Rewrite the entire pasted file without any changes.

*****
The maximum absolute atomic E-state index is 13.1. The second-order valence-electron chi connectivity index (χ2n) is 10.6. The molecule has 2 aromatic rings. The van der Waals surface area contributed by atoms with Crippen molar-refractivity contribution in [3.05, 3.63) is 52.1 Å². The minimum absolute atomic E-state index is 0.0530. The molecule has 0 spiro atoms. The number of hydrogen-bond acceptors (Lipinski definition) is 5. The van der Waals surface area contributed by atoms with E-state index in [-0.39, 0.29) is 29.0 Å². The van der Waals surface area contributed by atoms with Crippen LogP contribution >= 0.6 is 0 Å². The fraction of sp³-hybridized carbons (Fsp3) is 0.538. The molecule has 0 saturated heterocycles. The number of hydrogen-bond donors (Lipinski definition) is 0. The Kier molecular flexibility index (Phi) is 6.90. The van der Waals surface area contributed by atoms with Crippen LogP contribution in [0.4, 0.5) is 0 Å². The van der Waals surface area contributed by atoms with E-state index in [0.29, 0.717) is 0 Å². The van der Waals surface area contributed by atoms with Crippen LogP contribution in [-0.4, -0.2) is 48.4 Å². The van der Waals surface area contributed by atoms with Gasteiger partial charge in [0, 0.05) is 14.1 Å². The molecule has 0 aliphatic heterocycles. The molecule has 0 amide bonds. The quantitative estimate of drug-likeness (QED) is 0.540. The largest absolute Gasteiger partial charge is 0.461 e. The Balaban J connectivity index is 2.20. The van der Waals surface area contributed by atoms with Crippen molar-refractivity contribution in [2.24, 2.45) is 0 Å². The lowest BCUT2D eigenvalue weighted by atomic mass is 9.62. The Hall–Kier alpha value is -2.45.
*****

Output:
The maximum absolute atomic E-state index is 13.1. The second-order valence-electron chi connectivity index (χ2n) is 10.6. The molecule has 2 aromatic rings. The van der Waals surface area contributed by atoms with Crippen molar-refractivity contribution in [3.05, 3.63) is 52.1 Å². The minimum absolute atomic E-state index is 0.0530. The molecule has 0 spiro atoms. The number of hydrogen-bond acceptors (Lipinski definition) is 5. The van der Waals surface area contributed by atoms with E-state index in [-0.39, 0.29) is 29.0 Å². The van der Waals surface area contributed by atoms with Crippen LogP contribution >= 0.6 is 0 Å². The fraction of sp³-hybridized carbons (Fsp3) is 0.538. The molecule has 0 saturated heterocycles. The number of hydrogen-bond donors (Lipinski definition) is 0. The Kier molecular flexibility index (Phi) is 6.90. The van der Waals surface area contributed by atoms with Crippen LogP contribution in [0.4, 0.5) is 0 Å². The van der Waals surface area contributed by atoms with E-state index in [0.29, 0.717) is 0 Å². The van der Waals surface area contributed by atoms with Crippen LogP contribution in [-0.4, -0.2) is 48.4 Å². The van der Waals surface area contributed by atoms with Gasteiger partial charge in [0, 0.05) is 14.1 Å². The molecule has 0 aliphatic heterocycles. The molecule has 0 amide bonds. The quantitative estimate of drug-likeness (QED) is 0.540. The largest absolute Gasteiger partial charge is 0.461 e. The Balaban J connectivity index is 2.20. The van der Waals surface area contributed by atoms with Crippen molar-refractivity contribution in [2.24, 2.45) is 0 Å². The lowest BCUT2D eigenvalue weighted by atomic mass is 9.62. The Hall–Kier alpha value is -2.45.